Patent for scientists from the Department of Physical Chemistry, Faculty of Chemistry UG


The Polish Patent Office has issued a decision to grant a patent for the invention named ‘Nimesulide salts and method of obtaining nimesulide salt crystals’. The creators of the invention are dr hab. Artur Sikorski, prof. UG and mgr inż. Małgorzata Rybczyńska.

The patent granted to the scientists from the Department of Chemistry concerns new solid forms of nimesulide, a non-steroidal anti-inflammatory drug (NSAID), in crystalline form. Nimesulide is one of the anti-inflammatory, analgesic and antipyretic drugs used in dozens of countries worldwide, available mainly by prescription. It shows higher efficacy than other non-steroidal anti-inflammatory drugs (NSAIDs) in certain conditions.

‘According to statistics, NSAIDs account for approximately 10% of all analgesics, anti-inflammatory and antipyretics prescribed by doctors worldwide. We reach for them when we feel pain, catch an infection, or when we have a fever. They are available in various forms: tablets, granules, patches, gels, ointments, suppositories and more. Millions of people worldwide take them every day and their annual consumption is counted in the thousands of tonnes. The figures quoted are sketchy, as their actual intake is out of strict control - many of them can be bought over-the-counter at almost any grocery shop. However, many people do not realise how many side effects are associated with taking these drugs. The most common are gastrointestinal bleeding, cardiotoxicity, hepatotoxicity and kidney damage,’ says co-inventor prof. UG Artur Sikorski. ‘For the above reasons, activities leading to improvement of physicochemical and pharmacological properties of NSAIDs available on the pharmaceutical market are important. This is what we do in our research conducted in the Crystallochemistry Laboratory at the UG Department of Chemistry - improving the properties of existing drugs by obtaining them in the form of multicomponent crystals in which one of the components is an active substance,' he adds.

Work on the substances that are the subject of the invention took more than five years. The obtained compounds are characterised by better physicochemical properties (including solubility and stability) compared to pure nimesulide, which is an advantage over commercially available pharmaceuticals containing this compound. Among other things, this creates opportunities for different formulations of medicines with this active substance, reduced dosing and longer intervals between doses of the drug. It also has an economic dimension - it is possible that the invention could reduce the cost of manufacturing pharmaceutical products containing this medicinal substance.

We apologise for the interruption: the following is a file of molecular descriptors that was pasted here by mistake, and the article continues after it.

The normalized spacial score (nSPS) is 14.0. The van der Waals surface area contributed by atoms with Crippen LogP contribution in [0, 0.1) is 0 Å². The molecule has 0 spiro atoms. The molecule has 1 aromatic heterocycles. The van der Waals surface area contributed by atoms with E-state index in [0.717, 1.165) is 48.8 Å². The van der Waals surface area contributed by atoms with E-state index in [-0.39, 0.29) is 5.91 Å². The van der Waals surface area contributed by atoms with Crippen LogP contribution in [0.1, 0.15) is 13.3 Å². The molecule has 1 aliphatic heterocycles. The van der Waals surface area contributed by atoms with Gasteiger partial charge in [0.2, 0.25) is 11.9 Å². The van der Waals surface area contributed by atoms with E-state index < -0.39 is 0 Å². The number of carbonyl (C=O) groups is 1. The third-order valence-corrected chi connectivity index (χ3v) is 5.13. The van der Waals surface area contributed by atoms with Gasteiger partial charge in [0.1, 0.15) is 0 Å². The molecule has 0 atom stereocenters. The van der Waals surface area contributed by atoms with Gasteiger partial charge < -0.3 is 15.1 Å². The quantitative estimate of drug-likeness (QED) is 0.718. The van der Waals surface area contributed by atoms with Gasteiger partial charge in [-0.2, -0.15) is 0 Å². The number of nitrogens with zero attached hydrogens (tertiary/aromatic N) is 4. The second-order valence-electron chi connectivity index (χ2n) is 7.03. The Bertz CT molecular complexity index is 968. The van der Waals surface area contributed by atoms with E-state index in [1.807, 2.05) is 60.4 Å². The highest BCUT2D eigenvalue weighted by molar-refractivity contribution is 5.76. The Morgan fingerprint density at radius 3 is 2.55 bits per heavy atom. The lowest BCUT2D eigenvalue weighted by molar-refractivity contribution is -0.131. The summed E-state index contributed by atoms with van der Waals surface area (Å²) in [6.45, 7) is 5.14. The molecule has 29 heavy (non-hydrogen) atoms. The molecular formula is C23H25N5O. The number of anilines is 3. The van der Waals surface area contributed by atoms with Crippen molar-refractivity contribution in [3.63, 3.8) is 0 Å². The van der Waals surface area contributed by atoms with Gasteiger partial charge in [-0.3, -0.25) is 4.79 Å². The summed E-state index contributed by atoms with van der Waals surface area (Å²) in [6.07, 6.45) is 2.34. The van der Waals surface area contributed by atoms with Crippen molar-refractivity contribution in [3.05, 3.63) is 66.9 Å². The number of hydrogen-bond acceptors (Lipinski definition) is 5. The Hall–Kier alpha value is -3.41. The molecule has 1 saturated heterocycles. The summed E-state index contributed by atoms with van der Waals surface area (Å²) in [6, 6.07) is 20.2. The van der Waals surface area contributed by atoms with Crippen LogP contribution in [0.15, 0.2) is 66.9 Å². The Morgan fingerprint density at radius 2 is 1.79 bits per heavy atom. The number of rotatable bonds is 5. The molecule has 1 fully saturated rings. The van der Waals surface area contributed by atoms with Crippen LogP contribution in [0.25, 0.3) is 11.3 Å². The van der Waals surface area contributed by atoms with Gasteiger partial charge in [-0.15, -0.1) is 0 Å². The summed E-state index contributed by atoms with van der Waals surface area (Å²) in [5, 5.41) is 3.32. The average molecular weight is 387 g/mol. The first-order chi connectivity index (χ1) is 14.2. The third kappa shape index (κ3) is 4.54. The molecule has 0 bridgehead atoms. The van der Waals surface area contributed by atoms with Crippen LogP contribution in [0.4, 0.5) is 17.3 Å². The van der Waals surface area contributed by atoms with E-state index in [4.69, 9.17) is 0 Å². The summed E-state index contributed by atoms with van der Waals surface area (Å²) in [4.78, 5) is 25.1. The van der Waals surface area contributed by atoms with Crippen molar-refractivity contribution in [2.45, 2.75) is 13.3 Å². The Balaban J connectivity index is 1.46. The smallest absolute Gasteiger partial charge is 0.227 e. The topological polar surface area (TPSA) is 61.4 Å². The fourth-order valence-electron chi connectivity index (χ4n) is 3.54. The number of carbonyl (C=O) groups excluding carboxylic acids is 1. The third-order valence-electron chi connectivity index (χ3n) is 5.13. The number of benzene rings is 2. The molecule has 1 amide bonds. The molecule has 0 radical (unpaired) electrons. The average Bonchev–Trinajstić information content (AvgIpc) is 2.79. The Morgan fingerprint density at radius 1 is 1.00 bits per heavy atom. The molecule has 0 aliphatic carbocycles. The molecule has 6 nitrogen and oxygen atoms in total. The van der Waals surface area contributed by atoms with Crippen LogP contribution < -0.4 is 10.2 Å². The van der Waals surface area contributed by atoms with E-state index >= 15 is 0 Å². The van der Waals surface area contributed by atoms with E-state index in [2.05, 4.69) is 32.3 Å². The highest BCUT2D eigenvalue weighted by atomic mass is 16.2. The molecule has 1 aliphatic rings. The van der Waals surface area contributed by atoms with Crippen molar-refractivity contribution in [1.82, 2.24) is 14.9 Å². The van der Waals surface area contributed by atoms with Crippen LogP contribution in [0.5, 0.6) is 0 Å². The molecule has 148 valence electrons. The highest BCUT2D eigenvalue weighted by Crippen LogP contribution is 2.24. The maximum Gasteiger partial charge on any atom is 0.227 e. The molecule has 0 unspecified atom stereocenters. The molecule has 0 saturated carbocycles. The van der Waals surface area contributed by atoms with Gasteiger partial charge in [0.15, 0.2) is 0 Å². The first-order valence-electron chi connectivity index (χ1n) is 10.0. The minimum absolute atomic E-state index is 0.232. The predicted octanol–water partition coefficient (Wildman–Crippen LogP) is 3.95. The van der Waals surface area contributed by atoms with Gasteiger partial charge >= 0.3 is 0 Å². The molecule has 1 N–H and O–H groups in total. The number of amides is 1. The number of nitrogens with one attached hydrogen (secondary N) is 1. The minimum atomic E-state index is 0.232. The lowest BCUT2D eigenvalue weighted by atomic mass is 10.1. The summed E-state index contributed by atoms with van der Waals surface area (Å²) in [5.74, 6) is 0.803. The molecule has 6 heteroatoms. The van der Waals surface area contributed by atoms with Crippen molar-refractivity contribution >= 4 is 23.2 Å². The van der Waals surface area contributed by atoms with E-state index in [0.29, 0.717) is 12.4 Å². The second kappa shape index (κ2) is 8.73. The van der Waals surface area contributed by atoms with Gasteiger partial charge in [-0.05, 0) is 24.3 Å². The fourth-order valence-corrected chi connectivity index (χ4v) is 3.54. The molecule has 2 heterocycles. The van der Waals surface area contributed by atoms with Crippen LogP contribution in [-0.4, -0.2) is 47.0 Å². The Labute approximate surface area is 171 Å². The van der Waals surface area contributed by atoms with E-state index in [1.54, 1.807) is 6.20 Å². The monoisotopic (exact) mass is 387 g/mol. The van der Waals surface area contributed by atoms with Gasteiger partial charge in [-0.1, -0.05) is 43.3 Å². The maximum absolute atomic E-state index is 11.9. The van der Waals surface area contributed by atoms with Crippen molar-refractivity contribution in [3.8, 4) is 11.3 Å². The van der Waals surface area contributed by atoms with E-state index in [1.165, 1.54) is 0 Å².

Due to the widespread use of non-steroidal anti-inflammatory drugs, the invention has great market potential. Work is currently underway to scale up the compound synthesis process to a semi-technical scale and to develop formulations of the preparations. Some of this research has been funded by the Innovation Incubator 4.0 project, coordinated by the Technology Transfer Office at UG. Efforts were also made to commercialise the invention, which was also the subject of an application to the European Patent Office (EPO).

The invention was among the finalist solutions in the 'EUREKA! DGP - we discover Polish inventions’, edition 2023.

The Technology Transfer Office of the University of Gdańsk supports invention creators throughout the process of patenting the results of scientific research and development works that are created at the University of Gdańsk and their commercialisation.

You can read more about the invention:

on the TTO UG website

on the ‘EUREKA!’ competition website

on the Science in Poland website


Edit. Julia Bereszczyńska/Press Office